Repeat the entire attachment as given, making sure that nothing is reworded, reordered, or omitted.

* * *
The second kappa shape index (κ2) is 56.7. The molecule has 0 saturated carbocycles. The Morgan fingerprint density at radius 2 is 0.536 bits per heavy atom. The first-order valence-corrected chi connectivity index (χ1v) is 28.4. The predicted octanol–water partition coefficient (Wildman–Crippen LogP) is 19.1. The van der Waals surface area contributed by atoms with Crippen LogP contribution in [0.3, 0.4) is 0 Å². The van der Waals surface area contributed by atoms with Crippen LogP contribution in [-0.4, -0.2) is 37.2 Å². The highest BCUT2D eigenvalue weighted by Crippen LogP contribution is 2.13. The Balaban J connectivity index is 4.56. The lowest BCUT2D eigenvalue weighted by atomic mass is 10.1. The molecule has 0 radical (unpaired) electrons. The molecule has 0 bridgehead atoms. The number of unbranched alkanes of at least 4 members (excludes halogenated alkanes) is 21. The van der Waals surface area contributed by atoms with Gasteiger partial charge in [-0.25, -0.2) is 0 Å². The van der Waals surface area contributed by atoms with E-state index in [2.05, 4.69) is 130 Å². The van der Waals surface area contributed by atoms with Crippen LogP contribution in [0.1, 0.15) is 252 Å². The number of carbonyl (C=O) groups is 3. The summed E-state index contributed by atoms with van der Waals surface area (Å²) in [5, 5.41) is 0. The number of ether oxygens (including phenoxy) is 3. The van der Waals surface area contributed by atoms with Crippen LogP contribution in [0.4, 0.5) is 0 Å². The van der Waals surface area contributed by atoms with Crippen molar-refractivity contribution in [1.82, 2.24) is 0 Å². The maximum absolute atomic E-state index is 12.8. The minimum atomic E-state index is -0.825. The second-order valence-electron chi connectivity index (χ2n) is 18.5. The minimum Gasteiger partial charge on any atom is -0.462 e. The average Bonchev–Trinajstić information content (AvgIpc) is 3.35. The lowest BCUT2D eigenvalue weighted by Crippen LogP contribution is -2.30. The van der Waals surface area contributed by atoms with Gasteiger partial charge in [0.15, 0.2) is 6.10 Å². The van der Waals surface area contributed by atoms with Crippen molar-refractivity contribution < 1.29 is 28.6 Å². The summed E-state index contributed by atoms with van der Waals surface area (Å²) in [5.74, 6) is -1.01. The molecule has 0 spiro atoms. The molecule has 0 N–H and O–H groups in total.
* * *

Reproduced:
The second kappa shape index (κ2) is 56.7. The molecule has 0 saturated carbocycles. The Morgan fingerprint density at radius 2 is 0.536 bits per heavy atom. The first-order valence-corrected chi connectivity index (χ1v) is 28.4. The predicted octanol–water partition coefficient (Wildman–Crippen LogP) is 19.1. The van der Waals surface area contributed by atoms with Crippen LogP contribution in [0.3, 0.4) is 0 Å². The van der Waals surface area contributed by atoms with Crippen LogP contribution in [-0.4, -0.2) is 37.2 Å². The highest BCUT2D eigenvalue weighted by Crippen LogP contribution is 2.13. The Balaban J connectivity index is 4.56. The lowest BCUT2D eigenvalue weighted by atomic mass is 10.1. The molecule has 0 radical (unpaired) electrons. The molecule has 0 bridgehead atoms. The number of unbranched alkanes of at least 4 members (excludes halogenated alkanes) is 21. The van der Waals surface area contributed by atoms with Gasteiger partial charge in [-0.25, -0.2) is 0 Å². The van der Waals surface area contributed by atoms with E-state index in [2.05, 4.69) is 130 Å². The van der Waals surface area contributed by atoms with Crippen LogP contribution in [0.1, 0.15) is 252 Å². The number of carbonyl (C=O) groups is 3. The summed E-state index contributed by atoms with van der Waals surface area (Å²) in [5, 5.41) is 0. The number of ether oxygens (including phenoxy) is 3. The van der Waals surface area contributed by atoms with Crippen LogP contribution in [0.4, 0.5) is 0 Å². The van der Waals surface area contributed by atoms with Crippen molar-refractivity contribution in [1.82, 2.24) is 0 Å². The maximum absolute atomic E-state index is 12.8. The minimum atomic E-state index is -0.825. The second-order valence-electron chi connectivity index (χ2n) is 18.5. The minimum Gasteiger partial charge on any atom is -0.462 e. The average Bonchev–Trinajstić information content (AvgIpc) is 3.35. The lowest BCUT2D eigenvalue weighted by Crippen LogP contribution is -2.30. The van der Waals surface area contributed by atoms with Gasteiger partial charge in [0.15, 0.2) is 6.10 Å². The van der Waals surface area contributed by atoms with Crippen molar-refractivity contribution < 1.29 is 28.6 Å². The summed E-state index contributed by atoms with van der Waals surface area (Å²) in [5.74, 6) is -1.01. The molecule has 0 spiro atoms. The molecule has 0 N–H and O–H groups in total.